Matthew James Gering [SMTP:email@example.com] writes:
At the network level, Content Providers bear the cost of providing content
on the Internet. They must find another way to recoup this cost, and/or
pass it on to the consumers of that content. This should *NOT*, and never
be a networking issue.
Why not? What else is the network there to do, but deliver our content? What are ISP subscribers paying $19.95 / month for, but to access our content? I doubt more than 5% of their connection time is spent inside an ISPs network, and less than 15% is consumed with electronic mail access. The remainder is "content consumer mode" -- and will become increasingly so with WebTV and other "passive" devices moving into the market. The net's not just nerds using IRC and Muds anymore.
As diagrammed (with Internet / CableTV models referenced)
The CableTV model does not apply at all to the Internet, it is entirely
different technology. CableTV you have finite bandwidth, which is
broadcast. CableCo must choose what content to carry, and users get all
that content. In this essence the CableCo is the content reseller. The
Internet is not broadcast, ISP's are not content resellers, they provide
network access, the user can choose the content, and can establish a
relationship directly with the content provider.
I think this misses the point, especially given the advent of push content providers like Pointcast. Internet /does/ have finite bandwidth, it /does/ support broadcast (push), and like it or not, ISPs will likely be forced into a role similar to that of cable tv provider in assuming subscription expenses.
What happens when a MTV, CNN or other content provider tells ISPs that they will need to pay $0.15 / mo. per subscriber to have domain access to mtv.com? Content providers of this nature are not interested in billing 10 million subscribers in micropayment increments. ISPs already have a relationship with these consumers, and are benefiting from the access to such content (i.e. what else are people doing online?). These players like the current model, as it works in the other content delivery medium. They're not geared up to issue 30 million invoices a month for $1.00, and they see ISPs as beneficiaries of their service.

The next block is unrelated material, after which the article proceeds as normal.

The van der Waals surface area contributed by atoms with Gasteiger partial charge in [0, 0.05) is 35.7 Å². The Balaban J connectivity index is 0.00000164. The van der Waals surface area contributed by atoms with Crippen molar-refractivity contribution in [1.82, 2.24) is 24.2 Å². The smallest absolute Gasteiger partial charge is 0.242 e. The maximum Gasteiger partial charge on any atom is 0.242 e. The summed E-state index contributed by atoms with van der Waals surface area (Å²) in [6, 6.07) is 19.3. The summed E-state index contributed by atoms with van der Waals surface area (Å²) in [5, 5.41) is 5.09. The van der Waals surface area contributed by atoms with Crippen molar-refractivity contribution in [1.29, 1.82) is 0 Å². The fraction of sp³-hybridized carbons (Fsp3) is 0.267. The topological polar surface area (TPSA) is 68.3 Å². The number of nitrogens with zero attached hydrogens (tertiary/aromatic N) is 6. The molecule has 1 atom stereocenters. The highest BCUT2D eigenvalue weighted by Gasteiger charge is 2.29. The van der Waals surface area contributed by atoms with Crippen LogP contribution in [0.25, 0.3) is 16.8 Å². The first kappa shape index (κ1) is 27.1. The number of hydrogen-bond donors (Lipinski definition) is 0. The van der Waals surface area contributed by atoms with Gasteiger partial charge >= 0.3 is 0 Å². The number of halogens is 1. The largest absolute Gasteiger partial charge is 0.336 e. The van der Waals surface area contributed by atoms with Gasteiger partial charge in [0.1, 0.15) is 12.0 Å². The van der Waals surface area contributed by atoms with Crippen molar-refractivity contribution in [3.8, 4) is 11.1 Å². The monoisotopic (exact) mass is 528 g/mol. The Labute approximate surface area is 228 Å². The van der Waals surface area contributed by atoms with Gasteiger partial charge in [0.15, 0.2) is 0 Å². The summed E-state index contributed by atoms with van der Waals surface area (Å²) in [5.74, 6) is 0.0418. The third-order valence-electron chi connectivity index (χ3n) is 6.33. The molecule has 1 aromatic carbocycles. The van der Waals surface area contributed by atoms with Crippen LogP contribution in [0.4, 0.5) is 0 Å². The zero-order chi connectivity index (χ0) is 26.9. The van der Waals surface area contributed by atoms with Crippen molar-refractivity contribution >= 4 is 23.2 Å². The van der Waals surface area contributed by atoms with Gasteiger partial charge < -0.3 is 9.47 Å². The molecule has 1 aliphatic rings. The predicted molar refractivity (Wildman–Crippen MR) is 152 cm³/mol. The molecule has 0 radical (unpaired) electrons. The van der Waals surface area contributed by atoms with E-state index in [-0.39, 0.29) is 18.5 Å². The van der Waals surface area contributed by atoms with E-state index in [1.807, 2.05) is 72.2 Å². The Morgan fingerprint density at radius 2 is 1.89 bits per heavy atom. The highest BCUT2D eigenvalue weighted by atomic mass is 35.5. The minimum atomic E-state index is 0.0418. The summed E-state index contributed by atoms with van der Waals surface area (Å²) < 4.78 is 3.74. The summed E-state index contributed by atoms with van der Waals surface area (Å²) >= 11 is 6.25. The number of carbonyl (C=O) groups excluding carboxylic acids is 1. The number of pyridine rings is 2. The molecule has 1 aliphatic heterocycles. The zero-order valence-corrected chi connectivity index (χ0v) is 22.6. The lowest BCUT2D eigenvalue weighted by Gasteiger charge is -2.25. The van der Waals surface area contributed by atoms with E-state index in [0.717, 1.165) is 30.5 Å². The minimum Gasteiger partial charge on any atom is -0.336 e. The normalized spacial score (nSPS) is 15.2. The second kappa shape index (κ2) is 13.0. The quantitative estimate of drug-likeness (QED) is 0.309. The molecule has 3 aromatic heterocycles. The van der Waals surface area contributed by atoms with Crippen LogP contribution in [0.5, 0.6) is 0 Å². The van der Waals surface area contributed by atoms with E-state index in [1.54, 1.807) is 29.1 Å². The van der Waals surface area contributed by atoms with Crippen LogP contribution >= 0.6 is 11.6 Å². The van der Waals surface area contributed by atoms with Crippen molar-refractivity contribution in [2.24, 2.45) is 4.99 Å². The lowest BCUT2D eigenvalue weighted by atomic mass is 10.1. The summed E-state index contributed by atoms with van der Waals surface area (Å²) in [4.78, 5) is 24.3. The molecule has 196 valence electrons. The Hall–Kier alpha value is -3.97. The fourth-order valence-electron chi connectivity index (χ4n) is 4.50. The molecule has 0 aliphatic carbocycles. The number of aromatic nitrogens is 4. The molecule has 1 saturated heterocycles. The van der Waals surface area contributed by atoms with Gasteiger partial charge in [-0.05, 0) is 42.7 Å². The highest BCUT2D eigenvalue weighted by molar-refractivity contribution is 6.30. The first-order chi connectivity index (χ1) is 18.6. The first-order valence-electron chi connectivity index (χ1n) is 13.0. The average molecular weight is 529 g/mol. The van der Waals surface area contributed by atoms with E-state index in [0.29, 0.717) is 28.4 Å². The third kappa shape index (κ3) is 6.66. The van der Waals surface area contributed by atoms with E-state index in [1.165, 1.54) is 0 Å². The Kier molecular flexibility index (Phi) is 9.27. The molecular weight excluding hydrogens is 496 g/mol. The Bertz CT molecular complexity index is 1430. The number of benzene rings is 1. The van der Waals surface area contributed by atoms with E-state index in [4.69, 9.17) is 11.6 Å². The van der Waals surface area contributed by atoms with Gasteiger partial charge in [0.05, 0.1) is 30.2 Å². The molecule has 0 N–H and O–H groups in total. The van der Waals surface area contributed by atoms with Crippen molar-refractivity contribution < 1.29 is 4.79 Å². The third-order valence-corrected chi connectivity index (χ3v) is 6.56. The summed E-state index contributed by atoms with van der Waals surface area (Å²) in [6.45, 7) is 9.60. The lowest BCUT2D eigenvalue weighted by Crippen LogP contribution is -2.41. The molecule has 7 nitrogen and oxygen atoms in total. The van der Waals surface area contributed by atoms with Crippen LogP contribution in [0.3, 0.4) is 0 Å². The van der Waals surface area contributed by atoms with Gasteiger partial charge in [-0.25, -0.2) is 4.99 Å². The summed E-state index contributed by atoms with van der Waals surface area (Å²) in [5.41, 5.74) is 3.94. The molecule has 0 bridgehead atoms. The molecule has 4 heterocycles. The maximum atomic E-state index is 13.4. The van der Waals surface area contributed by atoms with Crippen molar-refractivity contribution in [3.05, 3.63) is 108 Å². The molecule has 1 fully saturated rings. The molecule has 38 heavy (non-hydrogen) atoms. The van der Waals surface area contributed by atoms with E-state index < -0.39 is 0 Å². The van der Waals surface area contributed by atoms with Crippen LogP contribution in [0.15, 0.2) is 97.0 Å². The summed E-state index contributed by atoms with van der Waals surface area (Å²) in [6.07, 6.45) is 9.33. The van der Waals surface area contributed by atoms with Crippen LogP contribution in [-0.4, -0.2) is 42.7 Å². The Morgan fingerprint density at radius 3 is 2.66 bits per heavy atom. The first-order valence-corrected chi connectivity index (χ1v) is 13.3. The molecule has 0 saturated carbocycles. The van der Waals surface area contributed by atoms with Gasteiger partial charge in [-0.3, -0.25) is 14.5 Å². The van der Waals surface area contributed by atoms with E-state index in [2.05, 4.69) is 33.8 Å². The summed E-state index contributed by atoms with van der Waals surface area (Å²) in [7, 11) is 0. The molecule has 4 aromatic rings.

Additionally, subscription models (from content provider to consumer) have underperformed. How likely are you to pay for your access to cnn.com or pointcast.com? It may be worth $1.00, but are you going to put that on your Visa every month? Micropayment software presently is too much work. Online advertising revenues are also not up to expectation, given the markets wariness of the quality of the medium. Bulk subscription charges passed to ISPs are an inviting method given their existing billing relationship and subsequent benefit from the content provider's labor.
Furthermore, expect sweetheart deals between content providers and NSPs. MCI can deliver X million heads and throw in some promotional perks to content providers. They'll play ball with content providers in this model as it adds barriers to entry to the smaller ISP. Peering problems are an indication of rougher water ahead; not only will small/mid sized customers be blocked at a routing level (unless they pay transit to a NSP), they'll be blocked at an application level and forced to pay higher subscription
What's the solution? Unless small to mid-sized ISPs leverage their networks through some sort of affiliation (something the CIX should have facilitated, but was unable to do so), the future is bleak. Litigation and regulatory intervention take too long and favor deeper pockets -- a game ISPs will likely loose at. An ISP coalition, "ISP-ORG" could assemble hundreds of thousands of subscribers, represent many AS's that have to be contended with at peer points, and provide a subscription base to be dealt with. It could develop a multilateral peering contract, represent the organization in obtaining reduced rates where transit must be bought, and negotiate with content providers for discounted service (potentially free, given the promotional ability of the large base).